I have a question for print buyers out there: when you see an invoice with a gazillion words on the back about the “terms and conditions”, do you read it? You should. There might be many things in there that can be important, particularly to your accounting department. Now, I will confess that after 30+ years in print, I’ve never read those terms and conditions either! However, there are a few that you SHOULD make yourself aware of, and some of these do not apply to just that mile-long legal mumbo-jumbo. Let’s look at three areas where printers REALLY want you to pay attention.
When a printer provides you a quote letter, this is based upon the specifications that you as the client provide. Quite often, the client is still in the design mode, and has not come up with final inks, or page counts, or size, but is looking at a price for budgetary purposes. If the design, or any other aspect of the job comes in different than quoted, it will need to be requoted, and that price presented to you. I cannot tell you the number of times I’ve gone back to clients with new pricing, and they’ve not understood. In addition, printers price jobs to WIN jobs, assuming that the files require little or no work, and that there will be no changes after the final proofs. So, as a buyer, be aware that even if you make a slight change to the specs, or corrections/alterations at proof stage, there will be a change order. And the nature of the change – particularly if it requires new proofs – can add up significantly. So, in short, make sure you have good files, expect that any changes will incur additional charges, and that the job is the same as per the provided quote. TIP: I know of some clients that KNOW they will be making changes, so they have extra rounds of proofs and prepress time added to the quote up front.
The proof tag affixed to your proof states that you as the client need to review this carefully, and that once you sign off on it, any responsibility for errors is removed from the printer. Printers use this to protect themselves in case a client misses an error, and the job is printed, and then the client comes after the printer. Now, I know of NO printer who will throw that back into the client’s face, but they won’t reprint the job for free if that is required. This also is where change orders come into play, because printers will included a phrase in the verbiage stating that any changes will be done and charged at the industry rate. That rate varies: some printers are a la carte, meaning the labor and proofs are calculated separately, some charge changes by the page. However it’s done, the proof tag is important for both the printer and the client.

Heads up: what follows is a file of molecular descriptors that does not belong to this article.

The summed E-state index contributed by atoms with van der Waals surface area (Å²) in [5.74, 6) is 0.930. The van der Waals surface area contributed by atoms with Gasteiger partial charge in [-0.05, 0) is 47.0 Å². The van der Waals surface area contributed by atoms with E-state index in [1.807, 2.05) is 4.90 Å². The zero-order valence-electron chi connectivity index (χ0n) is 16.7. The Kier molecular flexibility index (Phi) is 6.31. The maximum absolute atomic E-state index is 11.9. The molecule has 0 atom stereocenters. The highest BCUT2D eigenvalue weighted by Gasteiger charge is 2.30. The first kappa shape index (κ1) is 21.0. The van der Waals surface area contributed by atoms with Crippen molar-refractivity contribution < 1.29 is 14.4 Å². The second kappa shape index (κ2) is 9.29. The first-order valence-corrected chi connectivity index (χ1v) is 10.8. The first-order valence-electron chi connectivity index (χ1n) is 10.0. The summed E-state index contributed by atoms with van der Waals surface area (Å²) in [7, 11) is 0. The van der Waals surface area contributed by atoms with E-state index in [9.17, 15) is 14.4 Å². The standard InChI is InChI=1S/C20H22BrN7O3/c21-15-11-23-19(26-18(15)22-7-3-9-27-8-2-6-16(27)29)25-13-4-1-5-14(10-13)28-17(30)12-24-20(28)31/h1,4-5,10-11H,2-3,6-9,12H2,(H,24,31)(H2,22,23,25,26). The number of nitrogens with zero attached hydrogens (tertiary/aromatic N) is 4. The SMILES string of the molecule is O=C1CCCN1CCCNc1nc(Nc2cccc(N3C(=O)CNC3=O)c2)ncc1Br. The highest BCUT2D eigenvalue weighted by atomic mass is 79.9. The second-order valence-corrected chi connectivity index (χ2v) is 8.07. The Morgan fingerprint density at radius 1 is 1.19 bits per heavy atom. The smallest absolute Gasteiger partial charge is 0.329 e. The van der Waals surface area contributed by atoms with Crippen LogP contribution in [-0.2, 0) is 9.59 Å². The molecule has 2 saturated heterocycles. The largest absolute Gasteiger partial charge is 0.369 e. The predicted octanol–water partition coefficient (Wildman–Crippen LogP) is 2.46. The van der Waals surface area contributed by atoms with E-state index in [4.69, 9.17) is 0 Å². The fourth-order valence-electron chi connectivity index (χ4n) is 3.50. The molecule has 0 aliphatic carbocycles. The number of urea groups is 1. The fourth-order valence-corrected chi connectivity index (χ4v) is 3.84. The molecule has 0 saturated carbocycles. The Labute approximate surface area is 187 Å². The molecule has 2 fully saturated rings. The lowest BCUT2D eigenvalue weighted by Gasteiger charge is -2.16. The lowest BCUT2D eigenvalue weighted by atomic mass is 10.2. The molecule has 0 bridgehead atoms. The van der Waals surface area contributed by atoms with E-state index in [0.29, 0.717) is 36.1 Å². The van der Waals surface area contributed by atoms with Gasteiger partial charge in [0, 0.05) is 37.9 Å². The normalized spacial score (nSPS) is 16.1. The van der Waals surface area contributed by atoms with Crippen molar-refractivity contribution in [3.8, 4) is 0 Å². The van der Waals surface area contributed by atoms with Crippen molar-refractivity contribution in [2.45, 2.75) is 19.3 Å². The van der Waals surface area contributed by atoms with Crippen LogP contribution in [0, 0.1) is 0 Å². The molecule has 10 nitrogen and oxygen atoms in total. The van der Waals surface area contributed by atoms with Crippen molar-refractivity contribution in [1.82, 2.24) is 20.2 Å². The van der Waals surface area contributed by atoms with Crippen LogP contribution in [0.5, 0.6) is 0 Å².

TERMS (I.E., NET 30, NET 45, COD)
Every business has issues with cash-flow, and printers certainly are no different. Printers, however, have certain accounts payable issues that they are bound by, and so they are quite concerned when a client – who may have been approved for terms at net 30 – are 45, 60 or even 90 days out in payment. So, what are the things that make printers nervous when they don’t have client invoices paid on time:
- Paper – paper companies invoice electronically, and often within 24 hours, and they set printers at net 15 or net 30 – but nothing more! And, if a printer gets behind on paying for paper, they can actually find their terms and finance rates changed, or worse yet, not be able to order paper until the account is paid up to date. That may impact YOU when you want to get a job printed, and you’re 60 days out, and the printer cannot secure paper.
- UPS – UPS is very firm on their accounts receivable, and demand payment in just a few days, not 30. When you ship a job via your printer’s UPS account, they have to pay for that freight far in advance of you paying the invoice, even if you DO pay net 30. A good solution is to have the printer use your UPS account.
- Salaries – the bottom line is if you don’t pay your invoice, the printer has a tough time paying employees, which is their first and primary outflow of cash. Printers may have to dip into a line of credit to make payroll, or put off paying for the ink, paper or other supplies necessary to run a shop.
The terms and conditions printers use are to protect them, and to communicate expectations to the client, just as clients communicate expectations to the printer. And most printers will be happy to work out solutions with a client if the unavoidable or unplanned occurs. However, knowing why the printers ask for what they ask for can go a long way to securing a good and beneficial relationship between you as the client/buyer, and your printer.